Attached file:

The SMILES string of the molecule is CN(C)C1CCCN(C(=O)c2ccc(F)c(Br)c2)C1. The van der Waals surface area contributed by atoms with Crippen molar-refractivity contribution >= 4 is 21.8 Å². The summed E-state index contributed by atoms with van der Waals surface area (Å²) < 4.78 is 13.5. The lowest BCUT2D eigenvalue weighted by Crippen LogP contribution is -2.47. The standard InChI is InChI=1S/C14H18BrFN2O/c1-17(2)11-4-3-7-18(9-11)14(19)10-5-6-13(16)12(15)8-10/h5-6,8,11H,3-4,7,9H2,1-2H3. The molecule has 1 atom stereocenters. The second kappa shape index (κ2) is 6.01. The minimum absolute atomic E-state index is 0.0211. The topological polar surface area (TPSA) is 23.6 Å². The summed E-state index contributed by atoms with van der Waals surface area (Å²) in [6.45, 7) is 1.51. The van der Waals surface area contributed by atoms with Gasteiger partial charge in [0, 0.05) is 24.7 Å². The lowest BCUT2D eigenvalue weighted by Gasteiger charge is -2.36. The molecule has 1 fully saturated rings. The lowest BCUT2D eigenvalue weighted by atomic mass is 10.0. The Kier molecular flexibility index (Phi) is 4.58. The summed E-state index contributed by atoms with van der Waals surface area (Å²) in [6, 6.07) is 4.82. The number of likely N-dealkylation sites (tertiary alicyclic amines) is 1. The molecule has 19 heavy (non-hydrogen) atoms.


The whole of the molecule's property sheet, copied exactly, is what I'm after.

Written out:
The SMILES string of the molecule is CN(C)C1CCCN(C(=O)c2ccc(F)c(Br)c2)C1. The van der Waals surface area contributed by atoms with Crippen molar-refractivity contribution >= 4 is 21.8 Å². The summed E-state index contributed by atoms with van der Waals surface area (Å²) < 4.78 is 13.5. The lowest BCUT2D eigenvalue weighted by Crippen LogP contribution is -2.47. The standard InChI is InChI=1S/C14H18BrFN2O/c1-17(2)11-4-3-7-18(9-11)14(19)10-5-6-13(16)12(15)8-10/h5-6,8,11H,3-4,7,9H2,1-2H3. The molecule has 1 atom stereocenters. The second kappa shape index (κ2) is 6.01. The minimum absolute atomic E-state index is 0.0211. The topological polar surface area (TPSA) is 23.6 Å². The summed E-state index contributed by atoms with van der Waals surface area (Å²) in [6.45, 7) is 1.51. The van der Waals surface area contributed by atoms with Gasteiger partial charge in [0, 0.05) is 24.7 Å². The lowest BCUT2D eigenvalue weighted by Gasteiger charge is -2.36. The molecule has 1 fully saturated rings. The lowest BCUT2D eigenvalue weighted by atomic mass is 10.0. The Kier molecular flexibility index (Phi) is 4.58. The summed E-state index contributed by atoms with van der Waals surface area (Å²) in [6, 6.07) is 4.82. The number of likely N-dealkylation sites (tertiary alicyclic amines) is 1. The molecule has 19 heavy (non-hydrogen) atoms.